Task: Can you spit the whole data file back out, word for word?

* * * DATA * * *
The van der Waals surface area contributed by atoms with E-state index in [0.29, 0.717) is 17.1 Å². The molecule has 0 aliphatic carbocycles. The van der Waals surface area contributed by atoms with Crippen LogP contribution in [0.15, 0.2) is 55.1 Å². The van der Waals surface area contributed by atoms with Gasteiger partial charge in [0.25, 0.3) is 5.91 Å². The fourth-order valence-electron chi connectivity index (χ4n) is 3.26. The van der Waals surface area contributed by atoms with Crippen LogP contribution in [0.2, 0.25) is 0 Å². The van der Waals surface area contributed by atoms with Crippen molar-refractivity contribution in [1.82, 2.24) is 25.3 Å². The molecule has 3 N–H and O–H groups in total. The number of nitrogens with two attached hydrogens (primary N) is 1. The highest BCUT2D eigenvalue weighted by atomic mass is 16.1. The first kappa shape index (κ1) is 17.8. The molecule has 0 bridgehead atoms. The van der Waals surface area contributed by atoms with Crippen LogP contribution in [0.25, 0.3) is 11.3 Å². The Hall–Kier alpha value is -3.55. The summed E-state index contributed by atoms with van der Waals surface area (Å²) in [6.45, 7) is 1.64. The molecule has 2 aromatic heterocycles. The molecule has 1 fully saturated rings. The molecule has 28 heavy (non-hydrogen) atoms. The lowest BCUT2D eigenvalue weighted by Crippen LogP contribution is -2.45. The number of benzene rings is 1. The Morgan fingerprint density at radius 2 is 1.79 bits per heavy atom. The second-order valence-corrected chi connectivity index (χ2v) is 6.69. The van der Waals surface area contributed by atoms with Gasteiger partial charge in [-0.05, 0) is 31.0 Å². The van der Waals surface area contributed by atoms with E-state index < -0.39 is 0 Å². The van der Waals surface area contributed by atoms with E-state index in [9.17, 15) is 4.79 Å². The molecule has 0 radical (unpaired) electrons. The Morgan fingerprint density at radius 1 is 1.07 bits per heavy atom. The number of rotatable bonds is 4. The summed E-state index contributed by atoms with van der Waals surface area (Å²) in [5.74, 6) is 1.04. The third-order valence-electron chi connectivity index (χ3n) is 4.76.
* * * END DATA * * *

The van der Waals surface area contributed by atoms with E-state index in [0.29, 0.717) is 17.1 Å². The molecule has 0 aliphatic carbocycles. The van der Waals surface area contributed by atoms with Crippen LogP contribution in [0.15, 0.2) is 55.1 Å². The van der Waals surface area contributed by atoms with Gasteiger partial charge in [0.25, 0.3) is 5.91 Å². The fourth-order valence-electron chi connectivity index (χ4n) is 3.26. The van der Waals surface area contributed by atoms with Crippen LogP contribution in [0.2, 0.25) is 0 Å². The van der Waals surface area contributed by atoms with Crippen molar-refractivity contribution in [1.82, 2.24) is 25.3 Å². The molecule has 3 N–H and O–H groups in total. The number of nitrogens with two attached hydrogens (primary N) is 1. The highest BCUT2D eigenvalue weighted by atomic mass is 16.1. The first kappa shape index (κ1) is 17.8. The molecule has 0 bridgehead atoms. The van der Waals surface area contributed by atoms with Crippen LogP contribution in [0.25, 0.3) is 11.3 Å². The Hall–Kier alpha value is -3.55. The summed E-state index contributed by atoms with van der Waals surface area (Å²) in [6.45, 7) is 1.64. The molecule has 2 aromatic heterocycles. The molecule has 1 fully saturated rings. The molecule has 28 heavy (non-hydrogen) atoms. The lowest BCUT2D eigenvalue weighted by Crippen LogP contribution is -2.45. The number of benzene rings is 1. The Morgan fingerprint density at radius 2 is 1.79 bits per heavy atom. The second-order valence-corrected chi connectivity index (χ2v) is 6.69. The van der Waals surface area contributed by atoms with Gasteiger partial charge in [-0.05, 0) is 31.0 Å². The van der Waals surface area contributed by atoms with E-state index < -0.39 is 0 Å². The van der Waals surface area contributed by atoms with E-state index in [9.17, 15) is 4.79 Å². The molecule has 0 radical (unpaired) electrons. The Morgan fingerprint density at radius 1 is 1.07 bits per heavy atom. The number of rotatable bonds is 4. The summed E-state index contributed by atoms with van der Waals surface area (Å²) in [5.74, 6) is 1.04. The third-order valence-electron chi connectivity index (χ3n) is 4.76.